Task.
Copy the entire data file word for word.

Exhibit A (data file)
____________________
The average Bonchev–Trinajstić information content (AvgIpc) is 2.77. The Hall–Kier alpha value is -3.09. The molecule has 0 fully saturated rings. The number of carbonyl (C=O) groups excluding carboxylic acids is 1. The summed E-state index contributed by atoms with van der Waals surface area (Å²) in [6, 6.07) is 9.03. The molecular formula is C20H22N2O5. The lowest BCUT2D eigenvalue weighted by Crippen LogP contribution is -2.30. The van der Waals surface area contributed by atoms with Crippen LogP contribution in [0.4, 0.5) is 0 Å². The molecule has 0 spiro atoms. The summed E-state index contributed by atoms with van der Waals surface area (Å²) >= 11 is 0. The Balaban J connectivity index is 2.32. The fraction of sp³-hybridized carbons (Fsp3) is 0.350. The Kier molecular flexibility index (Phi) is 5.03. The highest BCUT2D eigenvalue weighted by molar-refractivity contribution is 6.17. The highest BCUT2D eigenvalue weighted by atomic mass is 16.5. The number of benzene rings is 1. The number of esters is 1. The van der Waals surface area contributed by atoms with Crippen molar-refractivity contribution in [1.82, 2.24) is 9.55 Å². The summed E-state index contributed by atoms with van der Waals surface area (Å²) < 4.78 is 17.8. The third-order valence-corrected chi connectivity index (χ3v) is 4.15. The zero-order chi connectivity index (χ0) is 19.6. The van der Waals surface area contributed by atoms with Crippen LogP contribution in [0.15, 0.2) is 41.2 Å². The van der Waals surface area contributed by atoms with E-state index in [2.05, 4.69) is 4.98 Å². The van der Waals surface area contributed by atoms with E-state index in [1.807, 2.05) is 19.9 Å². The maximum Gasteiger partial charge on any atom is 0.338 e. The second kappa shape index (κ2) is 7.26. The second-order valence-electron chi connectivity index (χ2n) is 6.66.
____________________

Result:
The average Bonchev–Trinajstić information content (AvgIpc) is 2.77. The Hall–Kier alpha value is -3.09. The molecule has 0 fully saturated rings. The number of carbonyl (C=O) groups excluding carboxylic acids is 1. The summed E-state index contributed by atoms with van der Waals surface area (Å²) in [6, 6.07) is 9.03. The molecular formula is C20H22N2O5. The lowest BCUT2D eigenvalue weighted by Crippen LogP contribution is -2.30. The van der Waals surface area contributed by atoms with Crippen LogP contribution in [0.4, 0.5) is 0 Å². The molecule has 0 spiro atoms. The summed E-state index contributed by atoms with van der Waals surface area (Å²) >= 11 is 0. The Balaban J connectivity index is 2.32. The fraction of sp³-hybridized carbons (Fsp3) is 0.350. The Kier molecular flexibility index (Phi) is 5.03. The highest BCUT2D eigenvalue weighted by molar-refractivity contribution is 6.17. The highest BCUT2D eigenvalue weighted by atomic mass is 16.5. The number of benzene rings is 1. The number of esters is 1. The van der Waals surface area contributed by atoms with Crippen molar-refractivity contribution in [1.82, 2.24) is 9.55 Å². The summed E-state index contributed by atoms with van der Waals surface area (Å²) < 4.78 is 17.8. The third-order valence-corrected chi connectivity index (χ3v) is 4.15. The zero-order chi connectivity index (χ0) is 19.6. The van der Waals surface area contributed by atoms with Crippen LogP contribution in [0.15, 0.2) is 41.2 Å². The van der Waals surface area contributed by atoms with E-state index in [2.05, 4.69) is 4.98 Å². The van der Waals surface area contributed by atoms with E-state index in [1.807, 2.05) is 19.9 Å². The maximum Gasteiger partial charge on any atom is 0.338 e. The second kappa shape index (κ2) is 7.26. The second-order valence-electron chi connectivity index (χ2n) is 6.66.